India is expected to press for removal of protectionist measures and promotion of free trade as it would benefit all the WTO (World Trade Organisation) member countries, an official said.
The two-day meeting, being attended by representatives of 50 countries, including the US, some African nations and China, comes against the backdrop of imposition of import duties on steel and aluminium by the US administration, and Washington dragging India to the WTO against export incentive programmes.
The idea of the meeting is to “create an atmosphere, so that this negativity around global trade and multilateral trading system should reduce and all the countries should benefit from open trade”, Prabhu has said.
Although India has invited Pakistan for the meeting, the neighbouring country has decided to skip the conference.
The meeting, that started today, also assumes significance as the global trade appears fragile with certain developed countries threatening to retaliate the duty hike on steel and aluminium products by the Trump administration.
WTO Director General Roberto Azevedo, who is here for the meet, said: "We are facing many challenges in the WTO and outside. Trade environment globally is very risky at this point of time. We will try to have an open and honest conversation at the informal WTO meeting here".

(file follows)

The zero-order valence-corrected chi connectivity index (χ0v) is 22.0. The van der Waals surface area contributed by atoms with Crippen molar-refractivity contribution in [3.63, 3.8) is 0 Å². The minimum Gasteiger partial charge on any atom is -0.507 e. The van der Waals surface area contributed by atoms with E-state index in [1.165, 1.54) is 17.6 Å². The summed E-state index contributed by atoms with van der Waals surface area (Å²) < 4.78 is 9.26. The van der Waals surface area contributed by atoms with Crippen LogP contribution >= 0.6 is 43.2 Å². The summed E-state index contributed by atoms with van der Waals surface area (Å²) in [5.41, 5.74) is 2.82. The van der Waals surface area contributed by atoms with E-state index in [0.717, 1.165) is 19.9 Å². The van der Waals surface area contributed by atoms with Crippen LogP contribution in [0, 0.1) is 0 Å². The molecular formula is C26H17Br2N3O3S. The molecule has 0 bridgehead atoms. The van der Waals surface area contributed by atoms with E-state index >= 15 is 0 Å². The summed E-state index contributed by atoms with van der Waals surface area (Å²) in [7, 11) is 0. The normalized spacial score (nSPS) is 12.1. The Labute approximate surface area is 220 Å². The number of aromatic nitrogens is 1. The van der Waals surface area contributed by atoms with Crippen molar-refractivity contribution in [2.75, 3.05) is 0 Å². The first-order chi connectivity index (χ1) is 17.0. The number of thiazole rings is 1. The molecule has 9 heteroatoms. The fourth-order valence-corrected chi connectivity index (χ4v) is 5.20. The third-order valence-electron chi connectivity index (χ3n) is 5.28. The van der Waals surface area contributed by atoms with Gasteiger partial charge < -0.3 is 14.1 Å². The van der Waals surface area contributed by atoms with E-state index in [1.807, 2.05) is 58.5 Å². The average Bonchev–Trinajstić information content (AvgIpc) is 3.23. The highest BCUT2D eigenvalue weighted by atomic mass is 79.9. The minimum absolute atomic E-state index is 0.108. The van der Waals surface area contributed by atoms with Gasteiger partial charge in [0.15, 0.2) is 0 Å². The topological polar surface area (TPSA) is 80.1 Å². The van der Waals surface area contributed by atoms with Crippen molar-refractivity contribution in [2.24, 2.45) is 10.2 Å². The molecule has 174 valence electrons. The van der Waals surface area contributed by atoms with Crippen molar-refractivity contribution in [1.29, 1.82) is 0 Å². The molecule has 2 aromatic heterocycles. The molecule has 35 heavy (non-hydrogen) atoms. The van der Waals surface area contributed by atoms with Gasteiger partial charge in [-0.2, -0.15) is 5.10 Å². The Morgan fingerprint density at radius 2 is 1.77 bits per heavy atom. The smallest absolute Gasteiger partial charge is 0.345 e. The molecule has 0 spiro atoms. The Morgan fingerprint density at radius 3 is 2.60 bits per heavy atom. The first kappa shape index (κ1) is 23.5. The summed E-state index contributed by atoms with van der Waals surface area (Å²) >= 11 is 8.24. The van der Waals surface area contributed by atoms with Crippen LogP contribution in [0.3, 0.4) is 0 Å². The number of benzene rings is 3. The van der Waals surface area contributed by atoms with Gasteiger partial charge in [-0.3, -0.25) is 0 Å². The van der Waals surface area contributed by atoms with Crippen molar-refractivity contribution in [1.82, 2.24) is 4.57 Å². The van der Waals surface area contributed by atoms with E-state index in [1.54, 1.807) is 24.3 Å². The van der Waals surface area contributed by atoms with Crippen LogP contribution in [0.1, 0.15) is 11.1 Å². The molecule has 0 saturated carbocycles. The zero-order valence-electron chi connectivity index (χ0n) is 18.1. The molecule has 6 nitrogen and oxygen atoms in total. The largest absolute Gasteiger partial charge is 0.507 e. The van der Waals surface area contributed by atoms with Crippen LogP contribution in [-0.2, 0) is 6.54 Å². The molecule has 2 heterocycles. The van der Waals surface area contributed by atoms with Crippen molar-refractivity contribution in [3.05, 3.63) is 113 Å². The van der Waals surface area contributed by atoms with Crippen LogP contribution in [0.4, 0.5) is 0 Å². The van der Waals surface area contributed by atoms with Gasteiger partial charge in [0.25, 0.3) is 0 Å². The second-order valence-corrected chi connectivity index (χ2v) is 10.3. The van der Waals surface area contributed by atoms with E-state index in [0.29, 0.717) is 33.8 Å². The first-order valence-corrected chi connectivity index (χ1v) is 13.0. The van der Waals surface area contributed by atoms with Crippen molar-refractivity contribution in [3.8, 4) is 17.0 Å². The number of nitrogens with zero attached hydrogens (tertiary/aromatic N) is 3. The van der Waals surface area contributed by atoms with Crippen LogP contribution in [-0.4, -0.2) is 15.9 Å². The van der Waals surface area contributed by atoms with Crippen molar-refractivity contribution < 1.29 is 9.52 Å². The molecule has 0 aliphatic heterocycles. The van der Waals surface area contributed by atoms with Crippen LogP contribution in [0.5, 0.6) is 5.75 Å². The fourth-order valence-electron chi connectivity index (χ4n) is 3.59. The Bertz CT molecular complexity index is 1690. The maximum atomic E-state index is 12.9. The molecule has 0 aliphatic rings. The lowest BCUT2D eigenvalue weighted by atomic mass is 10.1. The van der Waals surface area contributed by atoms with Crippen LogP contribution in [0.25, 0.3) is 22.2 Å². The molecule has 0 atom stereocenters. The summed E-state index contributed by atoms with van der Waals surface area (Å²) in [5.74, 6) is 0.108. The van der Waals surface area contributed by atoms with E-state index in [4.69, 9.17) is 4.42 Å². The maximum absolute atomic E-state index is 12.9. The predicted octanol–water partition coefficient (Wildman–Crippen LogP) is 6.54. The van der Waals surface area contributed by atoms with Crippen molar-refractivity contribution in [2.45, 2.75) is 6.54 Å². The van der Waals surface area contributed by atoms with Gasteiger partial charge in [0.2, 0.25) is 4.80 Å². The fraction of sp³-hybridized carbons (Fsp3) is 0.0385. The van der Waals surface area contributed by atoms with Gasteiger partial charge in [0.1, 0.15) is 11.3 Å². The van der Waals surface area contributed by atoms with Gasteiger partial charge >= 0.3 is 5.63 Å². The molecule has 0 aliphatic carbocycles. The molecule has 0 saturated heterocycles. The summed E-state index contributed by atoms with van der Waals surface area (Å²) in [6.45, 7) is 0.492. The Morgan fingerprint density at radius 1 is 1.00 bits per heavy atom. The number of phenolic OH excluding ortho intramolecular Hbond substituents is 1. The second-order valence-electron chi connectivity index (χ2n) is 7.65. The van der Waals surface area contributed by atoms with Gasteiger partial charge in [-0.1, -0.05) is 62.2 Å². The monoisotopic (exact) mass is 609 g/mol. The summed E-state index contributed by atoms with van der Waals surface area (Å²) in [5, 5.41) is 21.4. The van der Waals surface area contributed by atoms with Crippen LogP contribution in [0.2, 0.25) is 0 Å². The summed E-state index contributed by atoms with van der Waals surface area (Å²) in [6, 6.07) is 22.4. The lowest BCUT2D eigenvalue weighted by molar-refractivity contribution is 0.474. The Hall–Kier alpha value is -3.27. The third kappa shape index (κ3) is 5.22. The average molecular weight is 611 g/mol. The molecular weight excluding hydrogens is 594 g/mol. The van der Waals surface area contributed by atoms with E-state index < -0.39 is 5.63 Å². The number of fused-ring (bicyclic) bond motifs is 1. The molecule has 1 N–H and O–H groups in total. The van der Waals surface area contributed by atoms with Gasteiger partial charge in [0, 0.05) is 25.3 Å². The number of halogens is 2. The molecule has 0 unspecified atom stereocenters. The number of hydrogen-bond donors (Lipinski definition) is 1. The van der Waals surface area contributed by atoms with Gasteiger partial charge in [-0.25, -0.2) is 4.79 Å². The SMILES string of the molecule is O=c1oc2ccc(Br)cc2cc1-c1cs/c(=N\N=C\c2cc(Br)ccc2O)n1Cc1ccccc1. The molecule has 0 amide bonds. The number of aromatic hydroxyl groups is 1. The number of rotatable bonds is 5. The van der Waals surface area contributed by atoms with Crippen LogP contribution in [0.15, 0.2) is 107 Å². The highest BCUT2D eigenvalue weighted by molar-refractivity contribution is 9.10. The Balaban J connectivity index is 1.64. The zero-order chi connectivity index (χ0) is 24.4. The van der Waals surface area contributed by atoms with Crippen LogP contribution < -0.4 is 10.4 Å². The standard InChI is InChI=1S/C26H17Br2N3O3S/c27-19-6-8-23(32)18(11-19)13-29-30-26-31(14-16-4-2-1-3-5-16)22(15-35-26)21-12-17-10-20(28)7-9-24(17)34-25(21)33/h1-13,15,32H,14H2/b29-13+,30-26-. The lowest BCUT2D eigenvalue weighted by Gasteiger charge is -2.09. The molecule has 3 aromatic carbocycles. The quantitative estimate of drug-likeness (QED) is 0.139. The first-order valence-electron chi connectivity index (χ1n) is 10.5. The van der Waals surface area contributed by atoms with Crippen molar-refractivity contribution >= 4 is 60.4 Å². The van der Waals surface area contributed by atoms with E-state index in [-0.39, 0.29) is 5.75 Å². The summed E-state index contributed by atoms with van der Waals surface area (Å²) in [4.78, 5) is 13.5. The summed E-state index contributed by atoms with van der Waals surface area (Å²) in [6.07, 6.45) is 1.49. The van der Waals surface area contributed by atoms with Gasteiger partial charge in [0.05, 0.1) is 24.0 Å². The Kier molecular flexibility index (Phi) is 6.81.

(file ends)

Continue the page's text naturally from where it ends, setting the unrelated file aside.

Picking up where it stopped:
He told reporters that the outcome of the meeting here will be "useful to the conversations that we will be having in Geneva to try and move forward on all the items".
The meeting would also discuss the issue of appointment of members of the appellate body of the WTO's dispute settlement body. The US has blocked appointment of these members, which would hamper its functioning.
According to the commerce ministry, the meeting will provide an opportunity to engage in free and frank discussions with the hope that it will lead to political guidance on some major issues.
The meeting has been convened by India in the aftermath of failure of the trade talks at Buenos Aires last year on account of differences among the members of the WTO.
The rich nations are forming groupings to prepare ground for pushing new issues such as investment facilitation, preparing rules for e-commerce, promoting gender equality and reducing subsidy on fisheries.
India has been keenly pushing agriculture issues at the World Trade Organisation. It has also been raising its voice against bringing new issues, especially those which are not directly linked to trade, to the negotiating table.
The talks at the WTO's 11th ministerial conference collapsed after the US went back on its commitment to find a permanent solution to the public food stockholding issue, a key matter for India.
The four-day conference in Argentina, which ended without a ministerial declaration or any substantive outcome, did manage to make some feeble progress on fisheries and e-commerce by agreeing to work programmes